The largest of the Melbourne Park courts used for qualifying on Tuesday hosted two former top 20 players.
One-time world No.5 Eugenie Bouchard fought through the nausea caused by the smoky haze and heavy air, persisted well beyond a lengthy medical time-out and past a debilitated opponent forced to serve underarm, eventually winning in three sets and almost three hours.
Next was Bernard Tomic.
Qualifying does not discriminate. Without the wildcard life raft, the rising, the treading-water and those sinking are – like Kipling’s imposters –treated just the same.
At Australian Open level, Tomic has attempted to qualify three times in the past dozen years – as a prodigiously talented 15-year-old in 2008, as a boastful loser supposedly counting his millions a decade later, and this time as the world No.183 hampered by a hand injury suffered mid-year.
Tomic lost 7-6 (4), 6-3 to American seventh seed and world No.107 Denis Kudla in 68 hot and humid minutes before a smattering of spectators on court No.2.
When asked later about being described as the forgotten man of Australian tennis, the 27-year-old replied: ‘Ah, I’m forgotten, huh?’’’
Well … ?
A smile. “So much to forget about me.’’
Or so much to wonder. Regret, perhaps. Including for those of us who’d gathered a few days before Christmas in 2009 for the final of the AO wildcard playoff.
The smooth-stroking US Open junior champion lost after holding match points against compatriot Nick Lindahl (banned in 2017 for seven years for match-fixing. That, surely, is true regret).
An admiring crowd on that sunny afternoon was both aware of Tomic’s boundless potential and hungry for a slam-winning successor to Lleyton Hewitt, Pat Rafter et al. What is truly hard to forget, though, is the optimism; the idea that Australia’s next champion had possibly been found.
Back to Tuesday. The former world No.17 – and 2011 Wimbledon quarter-finalist, as an 18-year-old, yes, qualifier – insisted there was no issue getting motivated for the non-glamour pre-rounds of his home major.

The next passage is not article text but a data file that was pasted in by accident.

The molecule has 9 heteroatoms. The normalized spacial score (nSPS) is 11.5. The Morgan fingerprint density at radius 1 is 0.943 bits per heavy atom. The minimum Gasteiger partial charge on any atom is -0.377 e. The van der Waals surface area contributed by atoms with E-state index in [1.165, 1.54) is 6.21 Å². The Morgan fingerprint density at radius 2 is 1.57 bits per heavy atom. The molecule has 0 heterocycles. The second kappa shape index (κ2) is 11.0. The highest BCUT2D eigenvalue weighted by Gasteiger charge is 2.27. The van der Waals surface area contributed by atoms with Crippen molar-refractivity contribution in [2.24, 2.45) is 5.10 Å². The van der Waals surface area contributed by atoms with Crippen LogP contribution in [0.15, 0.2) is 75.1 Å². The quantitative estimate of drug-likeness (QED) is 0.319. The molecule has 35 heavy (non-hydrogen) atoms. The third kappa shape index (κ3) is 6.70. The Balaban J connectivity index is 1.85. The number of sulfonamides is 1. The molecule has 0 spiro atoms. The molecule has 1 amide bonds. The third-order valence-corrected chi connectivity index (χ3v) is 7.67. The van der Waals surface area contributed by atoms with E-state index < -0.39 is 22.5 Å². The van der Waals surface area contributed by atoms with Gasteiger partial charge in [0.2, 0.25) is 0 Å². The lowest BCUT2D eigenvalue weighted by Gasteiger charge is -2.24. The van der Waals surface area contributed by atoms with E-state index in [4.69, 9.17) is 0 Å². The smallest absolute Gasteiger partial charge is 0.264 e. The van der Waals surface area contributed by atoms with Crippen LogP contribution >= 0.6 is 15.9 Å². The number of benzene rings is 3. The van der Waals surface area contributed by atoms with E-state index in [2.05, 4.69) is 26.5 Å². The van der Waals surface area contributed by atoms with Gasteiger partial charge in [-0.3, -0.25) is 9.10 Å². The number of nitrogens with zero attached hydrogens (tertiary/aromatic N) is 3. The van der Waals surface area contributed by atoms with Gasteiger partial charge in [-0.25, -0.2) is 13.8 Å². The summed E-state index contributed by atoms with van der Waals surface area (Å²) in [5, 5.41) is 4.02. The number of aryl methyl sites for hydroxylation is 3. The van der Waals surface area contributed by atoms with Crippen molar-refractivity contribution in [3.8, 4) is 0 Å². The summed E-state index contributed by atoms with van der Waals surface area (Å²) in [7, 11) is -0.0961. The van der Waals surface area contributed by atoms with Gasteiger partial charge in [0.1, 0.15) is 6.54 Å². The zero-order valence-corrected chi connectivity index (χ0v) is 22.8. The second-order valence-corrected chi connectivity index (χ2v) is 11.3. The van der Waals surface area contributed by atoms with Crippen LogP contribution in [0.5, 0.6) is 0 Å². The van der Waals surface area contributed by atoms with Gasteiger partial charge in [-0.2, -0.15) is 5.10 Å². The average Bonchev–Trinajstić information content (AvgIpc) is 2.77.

Yet it involved a questionable effort after a tight first set, unimpressed spectators muttering about his commitment as they departed.
Tomic did not blame the diabolical air quality that shrouded the city, despite calling for the trainer early in the second set.
It was more about the ligaments in his left hand he injured mid-year, Tomic said, and thus a limited preparation. His previous match was in Stockholm in October.
“I didn’t train that much – I only practised about two weeks, 10 days, still been struggling with my hand,’’ Tomic said. “But he’s playing well. He’s (around) 100 in the world … so (had my) chance first set, but I just didn’t really get into the rhythm. Didn’t play any matches, is all I can say.
I’m starting a new year so hopefully this year I can start turning it around. Hopefully that (hand) gets better for me, because that’s been bothering me for the last five months.
“I’ve just gotta fix this because this is bothering me and I need a backhand to play. It’s my most important shot.’’
Tomic apparently suffered the injury playing basketball – which all sounds rather Kyrgios-sian. And while we’d all prefer something more De Minaurian, in terms of attitude and commitment, those struggling for breath for bushfire reasons are advised not to be holding theirs.
“I really haven’t been professional that first month to go get scanned,’’ said Tomic, who had retired in his Atlanta quarter-final against De Minaur as a result of the problem that has apparently affected him ever since.
“When I started playing in Asia it still was bothering me. I was like ‘Come on, it didn’t go away’ and then I was pulling out of every tournament in Asia and I was upset at myself, and only really played Shanghai and Stockholm, so it’s unlucky.
“They said to me, all the physios, ‘This is gonna go away’, but it hasn’t. I’m just giving it time to heal … I can’t really hit backhands – I can, but I’m hitting with pain.’’
Yet nor is intensity the famously laconic Tomic’s calling card, and the young fan who souvenired the Queenslander’s cap afterwards had been one of a small front-row group who had urged him on, chatted over the fence after a change-of-ends in which he forgot he was due to serve, asked how he was feeling, then invited him back to their place afterwards. “All right,” was the Tomic reply.
Ah, the focus.
His previous appearance at Melbourne Park was after a first round loss last year to Marin Cilic.
In a small interview room, Tomic burned any future wildcard bridges by torching Hewitt, the Davis Cup captain, during an outburst that held some kernels of truth but from which a major controversy sprouted.
The 2018 qualifying exit had been followed by a famously brief reality TV trip to the jungle.
Get him outta there?
Yes, and, just like this year’s Australian Open, it was also fast.
Linda Pearce has covered more than 50 grand slam tournaments, including 31 Australian Opens, plus Davis Cup finals and Olympic Games. She will be heading The New Daily’s Australian Open coverage over the next three weeks.